I want one!

Modern olla. Photo credit: http://joeyroth.com/planter

Good design excites me.  One of the best I’ve seen recently is in fact not new at all, but its simplicity explains its enduring popularity.  I’m speaking of the olla, which is Latin for a pot-bellied ceramic jar used for a variety of purposes, among them cooking stews/soups and food storage.  The olla has been in use since Roman times.  The application with which I am most enamored is its use in irrigation.  Taking advantage of the natural porosity in unglazed ceramics, people such as the Spanish buried ollas next to the roots of plants; an extended neck allowed the user to supply water to the olla, which released water to the plant roots as they take it up through capillary action.  This technique was taught to Americans by Spanish settlers in colonial times.

So simple, but so awesome at the same time.  Industrial designer Joey Roth, whom I recently discovered and who produces some of the coolest designs ever, has updated the olla for modern use.  His self-watering planter consists of a central cylinder that acts as a reservoir for water, surrounded by a ring that allows for 3 herbs or 6 succulents to be planted and sustained with very minimal care.

The clean, minimalistic aesthetic only adds to the appeal for me.

The planter’s naturally porous earthenware allows water in the central chamber to seep into the surrounding soil. The plant’s need for water regulates this capillary action. Credit: http://joeyroth.com/planter/

This planter is not even the first thing I want to buy from Joey.  His re-imagined teapot, the Sorapot, is an absolute thing of beauty.  Made simply of metal and glass, it provides a show while you brew your tea.  The entire process of tea-making, including the unfurling of the tea leaves and the diffusion of pigments from the tea leaves to the water, becomes visible inside the glass.  The typically mundane ritual is utterly elevated.  This is an heirloom piece for sure, but the coolest part is that Joey thought of an ending to his product as well: should you ever decide that the Sorapot is just not cool enough for you (in which case you might be crazy, especially considering the $250 price tag), simply take it apart and recycle the metal and glass parts separately (in sharp contrast to most household goods, which are composed of parts of disparate origins that are too integrated to be disassembled and disposed of properly).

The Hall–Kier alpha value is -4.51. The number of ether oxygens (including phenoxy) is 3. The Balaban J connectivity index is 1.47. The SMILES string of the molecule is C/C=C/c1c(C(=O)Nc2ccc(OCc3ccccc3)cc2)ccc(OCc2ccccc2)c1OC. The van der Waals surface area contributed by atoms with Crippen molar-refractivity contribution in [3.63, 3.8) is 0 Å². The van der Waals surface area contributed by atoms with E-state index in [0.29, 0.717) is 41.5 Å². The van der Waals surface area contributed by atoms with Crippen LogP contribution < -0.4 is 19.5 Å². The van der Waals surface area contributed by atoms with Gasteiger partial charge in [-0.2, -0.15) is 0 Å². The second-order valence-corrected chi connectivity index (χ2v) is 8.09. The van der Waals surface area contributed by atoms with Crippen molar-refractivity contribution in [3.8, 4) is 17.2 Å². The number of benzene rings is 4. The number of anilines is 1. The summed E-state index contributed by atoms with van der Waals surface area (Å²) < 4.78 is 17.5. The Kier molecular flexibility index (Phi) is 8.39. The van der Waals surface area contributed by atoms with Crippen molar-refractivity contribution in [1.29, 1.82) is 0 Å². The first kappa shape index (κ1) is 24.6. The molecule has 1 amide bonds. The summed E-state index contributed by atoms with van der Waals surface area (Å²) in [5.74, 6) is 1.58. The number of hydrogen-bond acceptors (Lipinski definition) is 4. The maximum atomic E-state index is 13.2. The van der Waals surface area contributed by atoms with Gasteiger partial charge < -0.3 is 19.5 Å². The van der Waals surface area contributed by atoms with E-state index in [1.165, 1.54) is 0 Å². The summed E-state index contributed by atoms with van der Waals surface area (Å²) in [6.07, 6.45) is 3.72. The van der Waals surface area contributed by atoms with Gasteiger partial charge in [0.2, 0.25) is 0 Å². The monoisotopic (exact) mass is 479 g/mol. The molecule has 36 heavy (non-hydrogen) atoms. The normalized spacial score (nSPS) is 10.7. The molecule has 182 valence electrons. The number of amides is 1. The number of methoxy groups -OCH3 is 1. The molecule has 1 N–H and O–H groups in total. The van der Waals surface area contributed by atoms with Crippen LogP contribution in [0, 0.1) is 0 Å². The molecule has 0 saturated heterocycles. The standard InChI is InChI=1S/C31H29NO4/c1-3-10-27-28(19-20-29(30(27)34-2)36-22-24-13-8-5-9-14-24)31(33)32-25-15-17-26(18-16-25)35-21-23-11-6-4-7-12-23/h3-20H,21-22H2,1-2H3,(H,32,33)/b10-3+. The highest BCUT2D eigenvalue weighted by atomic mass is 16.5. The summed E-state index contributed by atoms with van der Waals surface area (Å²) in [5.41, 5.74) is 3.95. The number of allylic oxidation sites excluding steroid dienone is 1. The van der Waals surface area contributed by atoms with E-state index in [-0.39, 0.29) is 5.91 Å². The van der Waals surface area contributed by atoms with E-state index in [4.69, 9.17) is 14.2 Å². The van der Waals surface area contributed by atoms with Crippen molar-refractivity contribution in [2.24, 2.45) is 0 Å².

I. Want. One. Photo Credit: http://joeyroth.com/sorapot/

I love it.  Making products to last forever if need be but still being mindful of its disposal, while bringing beauty, convenience, and simple luxury to the user’s life is, I think, the essence of good design and sustainability.

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